When Karen Knox and her husband moved into their 3-bed post-war semi-detached home, they knew there going to be a few compromises. The interior designer and blogger at Making Spaces was in her third trimester of pregnancy at the time and while the house was ideal in many aspects, the kitchen left much to be desired.

Kitchen Before

The black tiles, floors and worktop sucked any light out of the room. The kitchen units were cheap, the cooker hood didn’t work and the lowered false ceiling not only made the room feel smaller, it was made of UPVC which hid a botched electric lighting job. The boiler was broken, there was a maze of pipes running all over the walls and the wood had been neglected. “We referred to it as the hovel,” Karen says. “I officially hated it.”

But with a baby on the way and work on the bathroom (which was in worse shape) prioritised, it was clear that Karen’s dreams of a light bright space would have to be put on hold for a little while. As her son reached his first birthday and itching to get started, they began to rip out the kitchen little by little as and when time allowed.

Karen Knox kitchen (4)

“I remember my other half saying ‘I’m just off to make a cup of tea…’ Two minutes later, half of the ceiling was on the floor. I was so pleased. The whole process was very cathartic.”

Fourteen months after moving in, the dream started to become a reality. Her plans were firmly decided long before the work took place and so they transformed the layout by removing a wall to open to the dining area, creating a small utility room and installed a much-needed window looking over the garden.

Karen Knox kitchen (2)

Karen remembers, “We acted out all of the functions – making a brew, a sandwich, loading the dishwasher – even before we first fixed any plumbing or electrics so we knew exactly where we wanted the sink, sockets for the kettle and how the prep space related to the fridge.” She was clever with storage too. “We knew we didn’t want the microwave out on the worktop and didn’t have space in our wall units to integrate one so we added a double socket inside a base cabinet to house it instead.”

Karen Knox kitchen (1)

Opening the kitchen to the dining room meant the open storage would also be put to good use “We utilised the shelving in the dining area to house things like wine glasses, spirit bottles, cookbooks and our coffee maker.” Using the space as one connected each area fluidly and made use of the entire open plan.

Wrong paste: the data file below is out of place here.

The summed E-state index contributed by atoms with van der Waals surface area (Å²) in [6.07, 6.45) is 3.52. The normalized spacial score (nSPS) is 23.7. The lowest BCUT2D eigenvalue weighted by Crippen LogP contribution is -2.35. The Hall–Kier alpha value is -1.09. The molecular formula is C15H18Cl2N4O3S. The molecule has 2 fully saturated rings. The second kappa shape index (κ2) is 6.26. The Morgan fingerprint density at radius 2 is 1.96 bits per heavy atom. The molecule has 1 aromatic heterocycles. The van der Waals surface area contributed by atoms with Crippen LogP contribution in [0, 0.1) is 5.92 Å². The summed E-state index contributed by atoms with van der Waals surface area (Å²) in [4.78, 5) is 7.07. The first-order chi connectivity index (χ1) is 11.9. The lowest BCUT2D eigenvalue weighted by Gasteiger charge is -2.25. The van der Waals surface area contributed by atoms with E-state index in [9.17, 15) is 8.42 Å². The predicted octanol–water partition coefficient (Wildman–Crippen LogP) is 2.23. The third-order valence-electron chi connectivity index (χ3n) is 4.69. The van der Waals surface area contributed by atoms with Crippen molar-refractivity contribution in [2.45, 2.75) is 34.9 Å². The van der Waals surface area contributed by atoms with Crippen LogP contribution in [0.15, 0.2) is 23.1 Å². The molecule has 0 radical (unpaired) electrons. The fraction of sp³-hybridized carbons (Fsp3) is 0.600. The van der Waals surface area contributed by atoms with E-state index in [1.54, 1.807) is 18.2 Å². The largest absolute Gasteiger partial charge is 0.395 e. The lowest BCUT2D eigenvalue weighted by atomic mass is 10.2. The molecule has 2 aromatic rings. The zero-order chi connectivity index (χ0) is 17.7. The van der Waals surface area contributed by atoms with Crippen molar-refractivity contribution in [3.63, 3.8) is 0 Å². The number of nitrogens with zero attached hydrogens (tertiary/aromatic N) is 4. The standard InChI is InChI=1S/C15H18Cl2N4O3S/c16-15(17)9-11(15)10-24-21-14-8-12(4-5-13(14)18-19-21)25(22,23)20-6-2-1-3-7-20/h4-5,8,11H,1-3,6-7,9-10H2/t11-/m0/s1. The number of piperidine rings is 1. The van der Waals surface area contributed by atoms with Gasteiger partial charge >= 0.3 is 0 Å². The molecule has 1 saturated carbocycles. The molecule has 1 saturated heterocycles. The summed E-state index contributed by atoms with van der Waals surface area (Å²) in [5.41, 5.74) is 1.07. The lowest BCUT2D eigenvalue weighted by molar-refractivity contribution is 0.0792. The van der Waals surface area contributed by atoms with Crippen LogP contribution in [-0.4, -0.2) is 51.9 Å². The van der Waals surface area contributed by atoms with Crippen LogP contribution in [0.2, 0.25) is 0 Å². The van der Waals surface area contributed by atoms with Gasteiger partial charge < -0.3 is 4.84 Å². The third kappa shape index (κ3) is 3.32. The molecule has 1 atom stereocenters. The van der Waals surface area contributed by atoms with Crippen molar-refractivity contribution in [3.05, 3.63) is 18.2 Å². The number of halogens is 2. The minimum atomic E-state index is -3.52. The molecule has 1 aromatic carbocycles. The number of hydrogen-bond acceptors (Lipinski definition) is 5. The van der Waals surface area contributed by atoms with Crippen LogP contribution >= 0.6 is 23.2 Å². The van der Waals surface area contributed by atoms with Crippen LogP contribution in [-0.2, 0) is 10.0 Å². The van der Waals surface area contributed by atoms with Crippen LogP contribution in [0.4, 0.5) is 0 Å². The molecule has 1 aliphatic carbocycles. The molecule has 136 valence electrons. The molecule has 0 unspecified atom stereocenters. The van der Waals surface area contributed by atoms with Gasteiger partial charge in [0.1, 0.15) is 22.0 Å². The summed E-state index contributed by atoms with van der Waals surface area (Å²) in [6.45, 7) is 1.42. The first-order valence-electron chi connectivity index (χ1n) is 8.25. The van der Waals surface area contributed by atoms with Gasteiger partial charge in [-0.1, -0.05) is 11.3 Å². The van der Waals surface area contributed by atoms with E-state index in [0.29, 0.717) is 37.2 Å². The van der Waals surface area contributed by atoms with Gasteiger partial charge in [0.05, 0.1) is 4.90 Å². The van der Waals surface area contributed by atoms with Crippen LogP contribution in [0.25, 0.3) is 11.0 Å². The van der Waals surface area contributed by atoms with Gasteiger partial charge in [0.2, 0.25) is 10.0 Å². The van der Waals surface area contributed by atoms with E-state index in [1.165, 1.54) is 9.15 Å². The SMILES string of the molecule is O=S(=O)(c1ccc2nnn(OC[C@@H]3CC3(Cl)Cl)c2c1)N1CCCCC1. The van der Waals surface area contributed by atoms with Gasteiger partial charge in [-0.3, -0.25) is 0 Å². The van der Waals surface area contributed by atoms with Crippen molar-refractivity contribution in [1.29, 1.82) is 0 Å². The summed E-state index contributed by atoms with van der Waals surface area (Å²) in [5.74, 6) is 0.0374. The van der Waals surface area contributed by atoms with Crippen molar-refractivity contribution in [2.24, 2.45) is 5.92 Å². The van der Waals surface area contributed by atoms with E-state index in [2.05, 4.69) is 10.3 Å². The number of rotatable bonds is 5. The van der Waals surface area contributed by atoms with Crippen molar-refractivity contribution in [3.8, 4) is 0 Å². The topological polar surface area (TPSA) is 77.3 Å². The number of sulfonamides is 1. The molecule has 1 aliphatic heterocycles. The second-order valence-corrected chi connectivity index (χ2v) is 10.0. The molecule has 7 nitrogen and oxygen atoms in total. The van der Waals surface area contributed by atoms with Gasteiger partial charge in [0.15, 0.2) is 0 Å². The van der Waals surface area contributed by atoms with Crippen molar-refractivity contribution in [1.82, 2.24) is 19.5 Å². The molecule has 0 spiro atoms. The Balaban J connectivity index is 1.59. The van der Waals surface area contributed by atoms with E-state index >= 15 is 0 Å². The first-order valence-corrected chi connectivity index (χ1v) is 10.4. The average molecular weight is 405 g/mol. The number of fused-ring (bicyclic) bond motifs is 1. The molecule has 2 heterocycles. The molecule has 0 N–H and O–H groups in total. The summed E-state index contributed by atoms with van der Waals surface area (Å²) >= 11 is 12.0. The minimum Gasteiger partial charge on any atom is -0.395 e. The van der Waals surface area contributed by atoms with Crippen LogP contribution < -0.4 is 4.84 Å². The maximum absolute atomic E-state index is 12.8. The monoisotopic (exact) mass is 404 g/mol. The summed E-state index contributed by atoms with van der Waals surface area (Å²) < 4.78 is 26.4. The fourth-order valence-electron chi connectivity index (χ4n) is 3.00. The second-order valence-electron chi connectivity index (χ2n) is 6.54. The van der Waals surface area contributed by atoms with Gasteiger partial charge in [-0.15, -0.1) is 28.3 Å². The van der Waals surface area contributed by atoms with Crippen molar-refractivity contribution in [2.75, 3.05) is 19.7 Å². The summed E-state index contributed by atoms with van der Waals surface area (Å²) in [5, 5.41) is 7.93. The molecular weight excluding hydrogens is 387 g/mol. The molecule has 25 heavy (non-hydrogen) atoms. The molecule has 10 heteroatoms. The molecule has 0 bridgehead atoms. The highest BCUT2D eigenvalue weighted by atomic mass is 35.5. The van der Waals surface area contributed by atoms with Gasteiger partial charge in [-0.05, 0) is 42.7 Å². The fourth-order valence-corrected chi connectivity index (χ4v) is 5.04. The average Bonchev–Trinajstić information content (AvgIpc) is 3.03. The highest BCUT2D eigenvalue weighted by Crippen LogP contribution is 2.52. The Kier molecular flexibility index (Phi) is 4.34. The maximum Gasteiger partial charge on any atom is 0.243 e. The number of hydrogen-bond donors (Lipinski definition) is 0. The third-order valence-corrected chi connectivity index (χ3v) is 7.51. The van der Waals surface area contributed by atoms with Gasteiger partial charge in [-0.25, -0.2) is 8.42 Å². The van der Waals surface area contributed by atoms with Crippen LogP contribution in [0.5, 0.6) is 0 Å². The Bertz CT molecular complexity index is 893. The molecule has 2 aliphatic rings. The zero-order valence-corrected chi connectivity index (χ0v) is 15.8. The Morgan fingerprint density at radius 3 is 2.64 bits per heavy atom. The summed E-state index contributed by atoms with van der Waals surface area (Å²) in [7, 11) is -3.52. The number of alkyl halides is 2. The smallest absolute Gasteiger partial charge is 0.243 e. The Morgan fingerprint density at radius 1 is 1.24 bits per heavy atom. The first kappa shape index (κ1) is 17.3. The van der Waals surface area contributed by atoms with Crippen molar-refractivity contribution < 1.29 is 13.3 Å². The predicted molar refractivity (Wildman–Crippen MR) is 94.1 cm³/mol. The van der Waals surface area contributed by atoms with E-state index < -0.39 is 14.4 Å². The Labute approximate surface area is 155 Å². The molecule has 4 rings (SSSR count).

karen knox dining room

As much as they would have liked to extend, they made the most of the space they had, including fully built in appliances from AEG and a Gorenje Retro fridge freezer. “The built-in appliances take up less room and allow us a continuous run of the worktop. It made the space look more cohesive. I think appliances should blend seamlessly into the background and they can really enhance a space if you select the right look to compliment your cabinets.”

As for the design, Karen opted for white gloss handleless units to make the most of the north-east facing room. The look is unfussy and clean, perfect for a smaller space.

Karen Knox kitchen (3)

Saving money on the units, Karen says, “We spent a little extra on the worktop and opted for quartz in a warm, stone colour. I’m so glad we did as it just lifts the space and it’s wearing really well too.”

As for her favourite aspect of her new kitchen, Karen says, “I think my favourite thing about the whole space is the fact it feels like it was always meant to be like this. Moving the window to overlook the garden as opposed to having it overlook our drab driveway made a massive difference. That and opening up the whole space into what was the dining room has given us a fab family cooking/eating/ hanging out space. We definitely spend more time in this room than we do our living room.”

 

All images copyright Karen Knox and used with kind permission.

 

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By Kimberly Duran on 14.11.16

Guest Contributor

One response to “Real Kitchens: Karen Knox of Making Spaces”

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